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Testing: Spidering and googling

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OWASP Testing Guide v3 Table of Contents

This article is part of the OWASP Testing Guide v3. The entire OWASP Testing Guide v3 can be downloaded here.

OWASP at the moment is working at the OWASP Testing Guide v4: you can browse the Guide here

Brief Summary

This section describes how to retrieve information about the application being tested using spidering and googling techniques.

Description of the Issue

Web spiders are the most powerful and useful tools developed for both good and bad intentions on the internet. A spider serves one major function, Data Mining. The way a typical spider (like Google) works is by crawling a web site one page at a time, gathering and storing the relevant information such as email addresses, meta-tags, hidden form data, URL information, links, etc. The spider then crawls all the links in that page, collecting relevant information in each following page, and so on. Before you know it, the spider has crawled thousands of links and pages gathering bits of information and storing it into a database. This web of paths is where the term 'spider' is derived from.

The Google search engine found at offers many features, including language and document translation; web, image, newsgroups, catalog, and news searches; and more. These features offer obvious benefits to even the most uninitiated web surfer, but these same features offer far more nefarious possibilities to the most malicious Internet users, including hackers, computer criminals, identity thieves, and even terrorists. This article outlines the more harmful applications of the Google search engine, techniques that have collectively been termed "Google Hacking." In 1992, there were about 15,000 web sites, in 2006 the number has exceeded 100 million. What if a simple query to a search engine like Google such as "Hackable Websites w/ Credit Card Information" produced a list of websites that contained customer credit card data of thousands of customers per company? If the attacker is aware of a web application that stores a clear text password file in a directory and wants to gather these targets, then he could search on "intitle:"Index of" .mysql_history" and the search engine will provide him with a list of target systems that may divulge these database usernames and passwords (out of a possible 100 million web sites available). Or perhaps the attacker has a new method to attack a Lotus Notes web server and simply wants to see how many targets are on the internet, he could search on "inurl:domcfg.nsf". Apply the same logic to a worm looking for its new victim.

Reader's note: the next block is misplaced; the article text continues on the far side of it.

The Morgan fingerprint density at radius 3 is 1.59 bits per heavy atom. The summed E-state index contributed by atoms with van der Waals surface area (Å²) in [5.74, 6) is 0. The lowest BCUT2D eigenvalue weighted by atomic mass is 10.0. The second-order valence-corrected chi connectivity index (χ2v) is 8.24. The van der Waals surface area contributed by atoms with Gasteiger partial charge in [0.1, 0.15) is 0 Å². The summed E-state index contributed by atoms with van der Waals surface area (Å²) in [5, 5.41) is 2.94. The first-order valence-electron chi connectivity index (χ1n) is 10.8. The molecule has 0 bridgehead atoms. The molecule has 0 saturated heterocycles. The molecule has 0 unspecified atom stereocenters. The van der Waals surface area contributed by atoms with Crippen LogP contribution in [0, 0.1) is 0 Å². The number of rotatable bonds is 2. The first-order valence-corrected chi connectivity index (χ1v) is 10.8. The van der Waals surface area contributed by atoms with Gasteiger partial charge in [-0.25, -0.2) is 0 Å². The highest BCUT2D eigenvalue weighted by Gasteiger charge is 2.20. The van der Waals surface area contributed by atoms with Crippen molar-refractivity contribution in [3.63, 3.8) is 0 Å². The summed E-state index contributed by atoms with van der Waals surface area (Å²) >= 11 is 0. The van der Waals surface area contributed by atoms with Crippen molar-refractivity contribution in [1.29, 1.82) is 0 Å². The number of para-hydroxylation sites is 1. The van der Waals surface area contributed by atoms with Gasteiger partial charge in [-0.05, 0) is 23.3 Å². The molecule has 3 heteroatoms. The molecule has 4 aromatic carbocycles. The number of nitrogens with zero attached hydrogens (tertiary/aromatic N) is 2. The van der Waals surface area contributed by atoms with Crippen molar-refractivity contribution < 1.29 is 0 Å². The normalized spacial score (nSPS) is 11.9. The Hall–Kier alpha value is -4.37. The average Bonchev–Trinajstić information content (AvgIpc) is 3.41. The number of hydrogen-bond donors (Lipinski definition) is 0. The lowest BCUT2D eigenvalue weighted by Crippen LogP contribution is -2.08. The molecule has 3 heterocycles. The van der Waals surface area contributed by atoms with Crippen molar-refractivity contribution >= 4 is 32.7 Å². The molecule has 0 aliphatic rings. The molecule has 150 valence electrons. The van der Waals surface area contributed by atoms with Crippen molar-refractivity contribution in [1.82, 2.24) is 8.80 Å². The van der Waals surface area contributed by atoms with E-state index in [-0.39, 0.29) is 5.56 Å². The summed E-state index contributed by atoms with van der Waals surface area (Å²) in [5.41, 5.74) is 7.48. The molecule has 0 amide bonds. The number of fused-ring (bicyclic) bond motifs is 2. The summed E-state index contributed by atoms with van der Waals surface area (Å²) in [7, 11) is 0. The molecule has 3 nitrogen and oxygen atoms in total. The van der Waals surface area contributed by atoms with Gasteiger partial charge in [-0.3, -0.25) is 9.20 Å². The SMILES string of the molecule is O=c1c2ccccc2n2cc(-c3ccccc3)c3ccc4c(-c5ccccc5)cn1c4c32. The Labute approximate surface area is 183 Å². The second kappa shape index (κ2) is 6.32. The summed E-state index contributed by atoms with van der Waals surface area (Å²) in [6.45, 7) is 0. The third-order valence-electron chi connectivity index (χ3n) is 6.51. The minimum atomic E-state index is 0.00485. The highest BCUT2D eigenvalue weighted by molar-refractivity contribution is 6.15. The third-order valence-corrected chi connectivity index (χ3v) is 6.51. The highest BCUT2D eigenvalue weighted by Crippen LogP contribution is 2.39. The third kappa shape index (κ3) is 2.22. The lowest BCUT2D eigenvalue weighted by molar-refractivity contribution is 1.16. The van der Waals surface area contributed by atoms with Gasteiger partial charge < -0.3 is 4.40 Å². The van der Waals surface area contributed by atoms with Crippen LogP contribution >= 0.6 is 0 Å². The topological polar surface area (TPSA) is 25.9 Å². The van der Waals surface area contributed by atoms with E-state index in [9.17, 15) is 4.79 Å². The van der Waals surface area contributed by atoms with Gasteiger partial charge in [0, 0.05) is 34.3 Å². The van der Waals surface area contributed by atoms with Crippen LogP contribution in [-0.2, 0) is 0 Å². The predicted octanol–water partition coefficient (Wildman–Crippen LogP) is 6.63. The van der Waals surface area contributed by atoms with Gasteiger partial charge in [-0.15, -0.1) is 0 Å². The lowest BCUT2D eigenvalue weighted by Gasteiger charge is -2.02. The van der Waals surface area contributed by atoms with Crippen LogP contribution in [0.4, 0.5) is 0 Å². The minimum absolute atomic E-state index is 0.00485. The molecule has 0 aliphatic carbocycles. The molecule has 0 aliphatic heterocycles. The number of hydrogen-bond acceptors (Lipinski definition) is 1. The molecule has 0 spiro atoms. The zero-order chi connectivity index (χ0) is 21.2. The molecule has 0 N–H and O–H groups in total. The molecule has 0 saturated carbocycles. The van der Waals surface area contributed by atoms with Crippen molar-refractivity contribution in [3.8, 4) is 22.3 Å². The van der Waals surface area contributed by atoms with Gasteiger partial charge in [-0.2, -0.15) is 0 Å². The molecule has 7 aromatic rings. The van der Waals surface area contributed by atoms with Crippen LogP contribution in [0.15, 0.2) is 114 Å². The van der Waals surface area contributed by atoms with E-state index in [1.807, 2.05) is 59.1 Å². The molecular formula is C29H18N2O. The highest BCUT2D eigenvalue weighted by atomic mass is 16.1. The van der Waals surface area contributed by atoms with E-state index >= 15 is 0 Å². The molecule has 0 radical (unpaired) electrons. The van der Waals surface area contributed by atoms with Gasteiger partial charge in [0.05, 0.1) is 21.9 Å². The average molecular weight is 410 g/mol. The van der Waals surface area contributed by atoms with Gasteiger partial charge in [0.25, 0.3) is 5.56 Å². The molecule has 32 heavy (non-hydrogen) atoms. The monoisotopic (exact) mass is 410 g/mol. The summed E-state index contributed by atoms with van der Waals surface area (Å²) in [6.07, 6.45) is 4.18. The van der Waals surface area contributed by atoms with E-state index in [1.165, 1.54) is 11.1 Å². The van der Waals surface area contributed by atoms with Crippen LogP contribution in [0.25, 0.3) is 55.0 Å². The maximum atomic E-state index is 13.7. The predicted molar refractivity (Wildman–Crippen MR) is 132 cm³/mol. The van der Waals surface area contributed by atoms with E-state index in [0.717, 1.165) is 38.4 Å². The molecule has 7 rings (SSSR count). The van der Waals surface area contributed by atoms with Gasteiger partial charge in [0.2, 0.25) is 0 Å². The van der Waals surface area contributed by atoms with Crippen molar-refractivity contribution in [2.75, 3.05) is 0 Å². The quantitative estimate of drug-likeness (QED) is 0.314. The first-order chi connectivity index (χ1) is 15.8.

Black Box testing and example


Description and goal

Our goal is to create a map of the application with all the points of access (gates) to the application. This will be useful for the second active phase of penetration testing. You can use a tool such as wget (powerful and very easy to use) to retrieve all the information published by the application.


The -S option is used to collect the HTTP header of the web requests. The --spider options is used to not download anything since we only want the HTTP header.

wget -S --spider <target>


           => `index.html'
Resolving www.<target>...,,, ...
Connecting to www.<target>||:80... connected.
HTTP request sent, awaiting response... 
  HTTP/1.1 200 OK
  Date: Mon, 10 Sep 2007 00:43:04 GMT
  Server: Apache
  Accept-Ranges: bytes
  Cache-Control: max-age=60, private
  Expires: Mon, 10 Sep 2007 00:44:01 GMT
  Vary: Accept-Encoding,User-Agent
  Content-Type: text/html
  X-Pad: avoid browser bug
  Content-Length: 135750
  Keep-Alive: timeout=5, max=64
  Connection: Keep-Alive
Length: 135,750 (133K) [text/html]
200 OK


The -r option is used to collect recursively the web-site's content and the -D option restricts the request only for the specified domain.

wget -r -D <domain> <target>


22:13:55 (15.73 KB/s) - `www.******.org/indice/13' saved [8379]

--22:13:55--  http://www.******.org/*****/********
           => `www.******.org/*****/********'
Connecting to www.******.org[]:80... connected.
HTTP request sent, awaiting response... 200 OK
Length: unspecified [text/html]

    [   <=>                                                                                                                                                                ] 11,308        17.72K/s                     



Description and goal